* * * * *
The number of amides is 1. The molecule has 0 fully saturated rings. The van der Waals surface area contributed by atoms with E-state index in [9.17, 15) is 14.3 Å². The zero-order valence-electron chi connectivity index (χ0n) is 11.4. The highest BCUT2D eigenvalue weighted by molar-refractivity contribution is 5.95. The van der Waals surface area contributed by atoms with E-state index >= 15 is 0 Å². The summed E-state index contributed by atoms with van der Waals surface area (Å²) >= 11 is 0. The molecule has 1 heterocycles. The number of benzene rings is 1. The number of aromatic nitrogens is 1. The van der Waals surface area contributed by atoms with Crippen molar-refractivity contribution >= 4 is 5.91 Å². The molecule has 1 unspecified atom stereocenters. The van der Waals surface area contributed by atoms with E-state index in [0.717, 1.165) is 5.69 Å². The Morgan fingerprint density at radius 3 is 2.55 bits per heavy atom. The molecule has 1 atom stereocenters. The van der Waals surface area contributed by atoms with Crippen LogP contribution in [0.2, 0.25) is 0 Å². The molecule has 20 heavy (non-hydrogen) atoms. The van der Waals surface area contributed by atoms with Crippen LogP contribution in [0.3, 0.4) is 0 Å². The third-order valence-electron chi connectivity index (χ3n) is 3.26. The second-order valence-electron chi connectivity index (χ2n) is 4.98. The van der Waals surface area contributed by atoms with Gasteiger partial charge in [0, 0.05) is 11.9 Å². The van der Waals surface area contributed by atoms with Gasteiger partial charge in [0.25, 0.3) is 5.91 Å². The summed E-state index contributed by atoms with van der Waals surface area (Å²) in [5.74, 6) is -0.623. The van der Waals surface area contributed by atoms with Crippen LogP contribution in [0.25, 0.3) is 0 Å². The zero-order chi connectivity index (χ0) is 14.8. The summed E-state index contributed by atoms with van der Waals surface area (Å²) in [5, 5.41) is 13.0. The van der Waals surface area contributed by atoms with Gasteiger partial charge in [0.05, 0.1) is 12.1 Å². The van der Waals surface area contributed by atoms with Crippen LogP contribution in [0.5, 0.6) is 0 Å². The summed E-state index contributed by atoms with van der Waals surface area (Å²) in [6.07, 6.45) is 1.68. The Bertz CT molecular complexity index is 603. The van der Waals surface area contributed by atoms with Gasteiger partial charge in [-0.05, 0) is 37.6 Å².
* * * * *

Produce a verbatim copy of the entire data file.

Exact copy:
The number of amides is 1. The molecule has 0 fully saturated rings. The van der Waals surface area contributed by atoms with E-state index in [9.17, 15) is 14.3 Å². The zero-order valence-electron chi connectivity index (χ0n) is 11.4. The highest BCUT2D eigenvalue weighted by molar-refractivity contribution is 5.95. The van der Waals surface area contributed by atoms with E-state index >= 15 is 0 Å². The summed E-state index contributed by atoms with van der Waals surface area (Å²) >= 11 is 0. The molecule has 1 heterocycles. The number of benzene rings is 1. The number of aromatic nitrogens is 1. The van der Waals surface area contributed by atoms with Crippen molar-refractivity contribution >= 4 is 5.91 Å². The molecule has 1 unspecified atom stereocenters. The van der Waals surface area contributed by atoms with E-state index in [0.717, 1.165) is 5.69 Å². The Morgan fingerprint density at radius 3 is 2.55 bits per heavy atom. The molecule has 1 atom stereocenters. The van der Waals surface area contributed by atoms with Crippen LogP contribution in [0.2, 0.25) is 0 Å². The molecule has 20 heavy (non-hydrogen) atoms. The van der Waals surface area contributed by atoms with Crippen LogP contribution in [0.3, 0.4) is 0 Å². The third-order valence-electron chi connectivity index (χ3n) is 3.26. The second-order valence-electron chi connectivity index (χ2n) is 4.98. The van der Waals surface area contributed by atoms with Gasteiger partial charge in [0, 0.05) is 11.9 Å². The van der Waals surface area contributed by atoms with Gasteiger partial charge in [0.25, 0.3) is 5.91 Å². The summed E-state index contributed by atoms with van der Waals surface area (Å²) in [5.74, 6) is -0.623. The van der Waals surface area contributed by atoms with Crippen LogP contribution in [0.25, 0.3) is 0 Å². The zero-order chi connectivity index (χ0) is 14.8. The summed E-state index contributed by atoms with van der Waals surface area (Å²) in [5, 5.41) is 13.0. The van der Waals surface area contributed by atoms with Gasteiger partial charge in [0.05, 0.1) is 12.1 Å². The van der Waals surface area contributed by atoms with Crippen LogP contribution in [0.5, 0.6) is 0 Å². The summed E-state index contributed by atoms with van der Waals surface area (Å²) in [6.07, 6.45) is 1.68. The Bertz CT molecular complexity index is 603. The van der Waals surface area contributed by atoms with Gasteiger partial charge in [-0.05, 0) is 37.6 Å².